Sitting on a street corner in the Dutch city of Utrecht, a boombox plays a recorded message asking for spare change. The recording—and a cup on top where people passing by can leave money—are temporarily standing in for homeless people who are no longer allowed to panhandle in the city.
"For a few years, I've tried to show the exceptions to the rule—the people and gestures we might not meet on the streets, because society tends to make them invisible," says artist Dries Verhoeven, who placed the begging boomboxes throughout Utrecht and nearby Rotterdam in an art project called Songs for Thomas Piketty.
Each boombox plays someone singing a song about unity—like the French anthem La Marseillaise—and then a real recording of someone asking for help.
Panhandling is banned in the Netherlands, and in downtown Rotterdam (Amsterdam's poorer, grittier, cousin) the city is trying to attract more tourists by sanitizing the area. Benches are designed to make it impossible to sleep. "City marketing is of growing importance in the way public space is been shaped," says Verhoeven.
The same thing is happening around the world. In the United States, the number of cities with bans on panhandling went up 25% between 2011 and 2014. The number of cities with bans in specific neighborhoods went up 20%. Anti-homeless spikes on sidewalks or walls are increasingly common.
Public space is less often truly for the public. "The design of that space is increasingly being left in the hands of parties with commercial interest," he says. "Public buildings—train stations, museums, and hospitals—are looking more like shopping centers, and users are approached as consumers. It is all very pleasant but it feels like a false reassurance. Like elevator music. Such developments give me the need for contrast, for graffiti. It has aroused the desire in me to cause disruption, to place question marks in the public domain."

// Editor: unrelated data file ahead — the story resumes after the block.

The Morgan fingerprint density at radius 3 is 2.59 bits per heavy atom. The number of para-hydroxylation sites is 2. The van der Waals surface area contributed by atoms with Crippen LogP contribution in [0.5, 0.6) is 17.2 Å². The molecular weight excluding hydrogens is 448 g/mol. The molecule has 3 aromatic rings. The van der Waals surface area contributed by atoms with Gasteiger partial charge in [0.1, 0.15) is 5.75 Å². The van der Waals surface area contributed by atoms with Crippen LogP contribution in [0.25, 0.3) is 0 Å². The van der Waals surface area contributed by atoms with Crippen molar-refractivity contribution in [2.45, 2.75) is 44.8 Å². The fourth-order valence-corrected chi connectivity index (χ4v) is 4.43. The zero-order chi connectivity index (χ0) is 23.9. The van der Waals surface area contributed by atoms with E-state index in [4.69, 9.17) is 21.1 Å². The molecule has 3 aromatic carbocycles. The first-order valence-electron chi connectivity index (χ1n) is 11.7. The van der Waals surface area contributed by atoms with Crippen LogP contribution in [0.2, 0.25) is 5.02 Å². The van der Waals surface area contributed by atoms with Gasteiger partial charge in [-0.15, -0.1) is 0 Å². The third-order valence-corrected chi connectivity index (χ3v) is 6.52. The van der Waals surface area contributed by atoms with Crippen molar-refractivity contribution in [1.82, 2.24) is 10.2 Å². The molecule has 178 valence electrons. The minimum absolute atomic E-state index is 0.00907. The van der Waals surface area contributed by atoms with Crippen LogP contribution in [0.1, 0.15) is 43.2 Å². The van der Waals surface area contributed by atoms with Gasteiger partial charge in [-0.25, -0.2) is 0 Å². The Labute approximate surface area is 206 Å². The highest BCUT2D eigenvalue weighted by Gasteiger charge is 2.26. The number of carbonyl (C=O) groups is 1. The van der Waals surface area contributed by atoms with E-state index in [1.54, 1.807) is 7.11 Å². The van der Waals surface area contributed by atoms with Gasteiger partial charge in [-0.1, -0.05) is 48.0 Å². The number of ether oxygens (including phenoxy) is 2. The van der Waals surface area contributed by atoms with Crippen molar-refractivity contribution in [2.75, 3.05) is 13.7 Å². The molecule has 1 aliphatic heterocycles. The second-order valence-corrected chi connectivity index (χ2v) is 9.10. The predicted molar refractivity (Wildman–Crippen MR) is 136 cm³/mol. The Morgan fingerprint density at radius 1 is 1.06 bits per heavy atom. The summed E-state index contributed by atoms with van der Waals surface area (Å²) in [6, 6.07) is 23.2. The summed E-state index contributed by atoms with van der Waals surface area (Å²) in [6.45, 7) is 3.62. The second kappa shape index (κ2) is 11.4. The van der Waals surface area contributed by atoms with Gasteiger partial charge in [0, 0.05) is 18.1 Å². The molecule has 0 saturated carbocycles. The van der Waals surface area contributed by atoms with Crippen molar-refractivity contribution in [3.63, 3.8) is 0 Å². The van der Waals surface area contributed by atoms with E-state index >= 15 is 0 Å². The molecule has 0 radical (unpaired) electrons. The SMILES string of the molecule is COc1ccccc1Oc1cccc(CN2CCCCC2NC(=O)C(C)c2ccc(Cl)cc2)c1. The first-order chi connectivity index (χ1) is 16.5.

Streets that have been cleaned up mask the fact that inequality still exists. "The greatest danger is that we start to feel too at ease in our thinking, that we become complacent, that we think that the sterile street represents the world," he says. "What the homeless can do is to remind us of poverty."
He thinks the project could work in other cities—even those, such as San Francisco, where the problem of homelessness is still so visible that people walking by tend to ignore someone begging on the sidewalk.
"Art in general can offer resistance to this tendency to tune things out, it can deactivate our 'autopilot,'" Verhoeven says. "When you find yourself giving more attention to a machine then to the poor man it represents, you might start thinking about your usual attitude to the homeless or needy people in society."
It might even make someone more likely to give some spare change the next time they pass someone. The boomboxes have successfully collected some money.
"The work functions as an anonymous transfer of money," he says. "I find it quite ironic that people nowadays feel more at ease when helping an invisible person—for example by making an online banking donation to a reliable organization—than helping someone who is standing physically in front of them."
The boomboxes will be in Utrecht streets through June.
All Photos: Willem Popelier